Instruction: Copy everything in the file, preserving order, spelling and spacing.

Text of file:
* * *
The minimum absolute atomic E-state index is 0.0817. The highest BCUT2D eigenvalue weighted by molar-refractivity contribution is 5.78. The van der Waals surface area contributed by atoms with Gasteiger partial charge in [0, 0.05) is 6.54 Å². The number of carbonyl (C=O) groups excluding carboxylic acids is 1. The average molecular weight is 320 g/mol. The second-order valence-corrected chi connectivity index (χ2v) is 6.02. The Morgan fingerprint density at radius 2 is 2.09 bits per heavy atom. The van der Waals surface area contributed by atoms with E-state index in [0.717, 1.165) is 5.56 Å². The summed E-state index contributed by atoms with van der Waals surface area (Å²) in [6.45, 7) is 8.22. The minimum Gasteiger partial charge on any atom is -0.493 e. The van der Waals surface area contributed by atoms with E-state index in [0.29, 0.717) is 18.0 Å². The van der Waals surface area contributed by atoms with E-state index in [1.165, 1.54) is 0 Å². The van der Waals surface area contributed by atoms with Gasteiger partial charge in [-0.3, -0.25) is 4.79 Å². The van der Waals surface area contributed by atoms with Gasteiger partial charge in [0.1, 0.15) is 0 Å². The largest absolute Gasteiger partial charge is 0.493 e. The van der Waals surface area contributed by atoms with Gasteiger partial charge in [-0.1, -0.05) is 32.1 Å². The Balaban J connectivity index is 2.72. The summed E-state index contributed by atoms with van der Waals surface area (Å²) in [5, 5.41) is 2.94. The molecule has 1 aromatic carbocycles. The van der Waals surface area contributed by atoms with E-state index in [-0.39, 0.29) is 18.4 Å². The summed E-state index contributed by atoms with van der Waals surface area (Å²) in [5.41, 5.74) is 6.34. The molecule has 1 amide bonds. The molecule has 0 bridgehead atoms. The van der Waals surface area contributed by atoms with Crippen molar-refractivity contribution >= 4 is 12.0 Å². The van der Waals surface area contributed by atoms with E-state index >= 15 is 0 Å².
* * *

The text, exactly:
The minimum absolute atomic E-state index is 0.0817. The highest BCUT2D eigenvalue weighted by molar-refractivity contribution is 5.78. The van der Waals surface area contributed by atoms with Gasteiger partial charge in [0, 0.05) is 6.54 Å². The number of carbonyl (C=O) groups excluding carboxylic acids is 1. The average molecular weight is 320 g/mol. The second-order valence-corrected chi connectivity index (χ2v) is 6.02. The Morgan fingerprint density at radius 2 is 2.09 bits per heavy atom. The van der Waals surface area contributed by atoms with E-state index in [0.717, 1.165) is 5.56 Å². The summed E-state index contributed by atoms with van der Waals surface area (Å²) in [6.45, 7) is 8.22. The minimum Gasteiger partial charge on any atom is -0.493 e. The van der Waals surface area contributed by atoms with E-state index in [0.29, 0.717) is 18.0 Å². The van der Waals surface area contributed by atoms with E-state index in [1.165, 1.54) is 0 Å². The van der Waals surface area contributed by atoms with Gasteiger partial charge in [-0.3, -0.25) is 4.79 Å². The van der Waals surface area contributed by atoms with Gasteiger partial charge in [0.1, 0.15) is 0 Å². The largest absolute Gasteiger partial charge is 0.493 e. The van der Waals surface area contributed by atoms with Gasteiger partial charge in [-0.1, -0.05) is 32.1 Å². The Balaban J connectivity index is 2.72. The summed E-state index contributed by atoms with van der Waals surface area (Å²) in [5, 5.41) is 2.94. The molecule has 1 aromatic carbocycles. The van der Waals surface area contributed by atoms with E-state index in [-0.39, 0.29) is 18.4 Å². The summed E-state index contributed by atoms with van der Waals surface area (Å²) in [5.41, 5.74) is 6.34. The molecule has 1 amide bonds. The molecule has 0 bridgehead atoms. The van der Waals surface area contributed by atoms with Crippen molar-refractivity contribution >= 4 is 12.0 Å². The van der Waals surface area contributed by atoms with E-state index >= 15 is 0 Å².